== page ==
Late Monday night, while watching the Chargers blow a lead in Arizona, I started to see some tweets from Bills fans. Buffalo News reporter Tim Graham was reporting that billionaire Sabres owner Terry Pegula, (St. Terry, as he is affectionately known in Buffalo) was in line to buy the Bills. Terry Pegula saved the Sabres and now Terry Pegula was going to save the Bills. Through his fortune and desire to see Buffalo become a world class city once again, he would answer the question that has haunted the city for too long: Yes, the Bills would be staying. I processed this, said a prayer for it to be true and tried to sleep. Sleep was hard to come by.
On Tuesday morning I was engaged in my day job, covering Capitol Hill for NBC News. But my mind was not focused on Speaker John Boehner talking about the role of Congress in the fight against ISIS, it was on Twitter, where Graham was now reporting he had two sources saying Pegula buying the Bills was “a done deal.” I was elated. However, being a Bills fan, I pinched myself knowing that nothing is certain until it’s totally certain (lest anybody forget the Tragedy in Tennessee, known by its “Music City” moniker outside of Western New York). It wasn’t till I got to my desk and saw the headline on the Buffalo News web page that I knew it was really happening. Then, I cried. I cried for my grandpa, my Uncle Bill and for my dad. I cried for all those Buffalonians who had fallen on hard times, who looked to the Bills to bring some joy into their lives. I cried because I knew some day, God willing, I’d have the opportunity to take my kid to a Bills game and form that bond, that connection, just like my father had done with me. I cried because I finally knew something that I loved so much, cared about so deeply, could never be taken away.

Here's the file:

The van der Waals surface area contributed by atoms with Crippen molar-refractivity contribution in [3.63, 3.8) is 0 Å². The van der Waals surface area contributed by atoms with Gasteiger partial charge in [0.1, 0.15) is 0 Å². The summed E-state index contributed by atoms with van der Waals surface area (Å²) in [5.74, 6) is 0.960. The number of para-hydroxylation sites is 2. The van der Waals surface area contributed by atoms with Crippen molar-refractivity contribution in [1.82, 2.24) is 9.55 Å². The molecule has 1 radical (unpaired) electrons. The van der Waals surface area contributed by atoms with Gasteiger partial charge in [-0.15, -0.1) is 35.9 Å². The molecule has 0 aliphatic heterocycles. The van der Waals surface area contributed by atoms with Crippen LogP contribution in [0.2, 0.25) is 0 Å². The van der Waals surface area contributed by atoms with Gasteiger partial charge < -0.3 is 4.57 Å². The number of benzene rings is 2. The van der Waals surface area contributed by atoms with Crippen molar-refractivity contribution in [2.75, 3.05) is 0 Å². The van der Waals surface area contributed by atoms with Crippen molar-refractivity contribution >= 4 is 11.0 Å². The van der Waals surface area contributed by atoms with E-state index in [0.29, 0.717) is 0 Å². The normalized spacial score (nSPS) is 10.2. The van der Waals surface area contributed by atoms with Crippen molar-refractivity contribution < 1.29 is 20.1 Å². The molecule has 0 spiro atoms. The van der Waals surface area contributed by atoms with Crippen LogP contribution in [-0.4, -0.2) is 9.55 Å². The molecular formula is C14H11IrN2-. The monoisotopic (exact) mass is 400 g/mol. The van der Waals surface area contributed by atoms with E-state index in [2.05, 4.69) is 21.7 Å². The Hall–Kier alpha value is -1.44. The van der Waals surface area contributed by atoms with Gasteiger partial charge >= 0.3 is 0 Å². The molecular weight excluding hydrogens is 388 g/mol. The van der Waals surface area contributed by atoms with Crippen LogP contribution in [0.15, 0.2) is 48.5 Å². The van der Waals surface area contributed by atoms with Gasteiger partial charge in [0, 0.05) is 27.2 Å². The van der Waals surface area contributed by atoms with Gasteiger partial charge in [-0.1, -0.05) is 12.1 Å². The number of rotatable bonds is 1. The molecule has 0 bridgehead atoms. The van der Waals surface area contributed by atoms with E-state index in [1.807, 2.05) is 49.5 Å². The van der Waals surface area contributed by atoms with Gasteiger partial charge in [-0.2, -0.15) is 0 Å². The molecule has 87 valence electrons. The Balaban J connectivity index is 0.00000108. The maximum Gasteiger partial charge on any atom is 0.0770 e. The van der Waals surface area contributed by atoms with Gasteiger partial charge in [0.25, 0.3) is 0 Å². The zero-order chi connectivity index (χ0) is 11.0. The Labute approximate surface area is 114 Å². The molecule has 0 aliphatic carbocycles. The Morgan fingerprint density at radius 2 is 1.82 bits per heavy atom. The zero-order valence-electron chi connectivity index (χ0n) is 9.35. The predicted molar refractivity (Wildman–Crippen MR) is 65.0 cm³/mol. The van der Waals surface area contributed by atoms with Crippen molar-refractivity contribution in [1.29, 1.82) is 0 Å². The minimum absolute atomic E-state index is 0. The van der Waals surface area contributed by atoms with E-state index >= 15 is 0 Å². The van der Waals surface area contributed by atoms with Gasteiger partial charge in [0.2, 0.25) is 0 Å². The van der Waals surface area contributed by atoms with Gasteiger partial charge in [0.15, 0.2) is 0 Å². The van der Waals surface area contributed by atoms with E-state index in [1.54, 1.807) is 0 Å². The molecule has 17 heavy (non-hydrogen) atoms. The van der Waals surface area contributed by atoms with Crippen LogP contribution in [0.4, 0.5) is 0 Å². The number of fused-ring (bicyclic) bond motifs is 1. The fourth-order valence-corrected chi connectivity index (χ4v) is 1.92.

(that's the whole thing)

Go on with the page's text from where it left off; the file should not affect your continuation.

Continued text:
Some of you might read this and laugh or scoff—It’s just a team, It’s just a game, There are bigger problems in the world, Why do you care so much? Sure, there’s truth to that. But that passion is what makes the Bills so important. Let’s be honest, in recent years, Buffalo hasn’t had much to believe in. The economy is slowly recovering from collapse, there are no skyscrapers, no year- round ocean beaches, there’s probably more self-loathing than anything else. For Buffalo, the Bills are the reason to believe.
So thank you, Mr. Pegula, and thank you Mr. Wilson for all your efforts. For believing in a small-market town like Buffalo. For believing in the most loyal fans in the NFL. For believing that Buffalo can support a new stadium. And, most importantly, for believing that one day, Buffalo will be known for its Super Bowl Champion Bills.
Luke Russert is a political correspondent for NBC News. A life-long Bills fan, he has family ties to Western New York where his late father, long-time Meet the Press moderator Tim Russert, grew up.